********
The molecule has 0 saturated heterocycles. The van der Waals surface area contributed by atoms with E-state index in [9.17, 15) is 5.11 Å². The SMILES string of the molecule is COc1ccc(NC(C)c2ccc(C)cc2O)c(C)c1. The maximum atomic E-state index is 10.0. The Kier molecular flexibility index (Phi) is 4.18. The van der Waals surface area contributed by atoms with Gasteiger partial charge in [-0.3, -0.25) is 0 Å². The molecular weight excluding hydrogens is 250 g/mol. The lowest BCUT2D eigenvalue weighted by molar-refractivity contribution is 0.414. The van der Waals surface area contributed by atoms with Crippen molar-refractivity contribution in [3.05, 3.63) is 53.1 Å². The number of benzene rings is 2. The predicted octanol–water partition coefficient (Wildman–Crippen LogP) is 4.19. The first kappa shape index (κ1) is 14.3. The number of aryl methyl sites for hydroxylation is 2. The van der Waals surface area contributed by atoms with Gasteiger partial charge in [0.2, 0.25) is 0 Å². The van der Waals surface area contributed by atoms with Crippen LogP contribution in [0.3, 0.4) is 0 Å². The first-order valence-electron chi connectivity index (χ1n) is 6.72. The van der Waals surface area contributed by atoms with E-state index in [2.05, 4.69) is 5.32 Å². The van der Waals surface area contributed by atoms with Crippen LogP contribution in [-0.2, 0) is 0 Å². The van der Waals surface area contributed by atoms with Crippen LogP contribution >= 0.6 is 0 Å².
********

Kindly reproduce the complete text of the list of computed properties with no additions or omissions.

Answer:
The molecule has 0 saturated heterocycles. The van der Waals surface area contributed by atoms with E-state index in [9.17, 15) is 5.11 Å². The SMILES string of the molecule is COc1ccc(NC(C)c2ccc(C)cc2O)c(C)c1. The maximum atomic E-state index is 10.0. The Kier molecular flexibility index (Phi) is 4.18. The van der Waals surface area contributed by atoms with Gasteiger partial charge in [-0.3, -0.25) is 0 Å². The molecular weight excluding hydrogens is 250 g/mol. The lowest BCUT2D eigenvalue weighted by molar-refractivity contribution is 0.414. The van der Waals surface area contributed by atoms with Crippen molar-refractivity contribution in [3.05, 3.63) is 53.1 Å². The number of benzene rings is 2. The predicted octanol–water partition coefficient (Wildman–Crippen LogP) is 4.19. The first kappa shape index (κ1) is 14.3. The number of aryl methyl sites for hydroxylation is 2. The van der Waals surface area contributed by atoms with Gasteiger partial charge in [0.2, 0.25) is 0 Å². The van der Waals surface area contributed by atoms with Crippen LogP contribution in [0.3, 0.4) is 0 Å². The first-order valence-electron chi connectivity index (χ1n) is 6.72. The van der Waals surface area contributed by atoms with E-state index in [2.05, 4.69) is 5.32 Å². The van der Waals surface area contributed by atoms with Crippen LogP contribution in [-0.2, 0) is 0 Å². The van der Waals surface area contributed by atoms with Crippen LogP contribution >= 0.6 is 0 Å².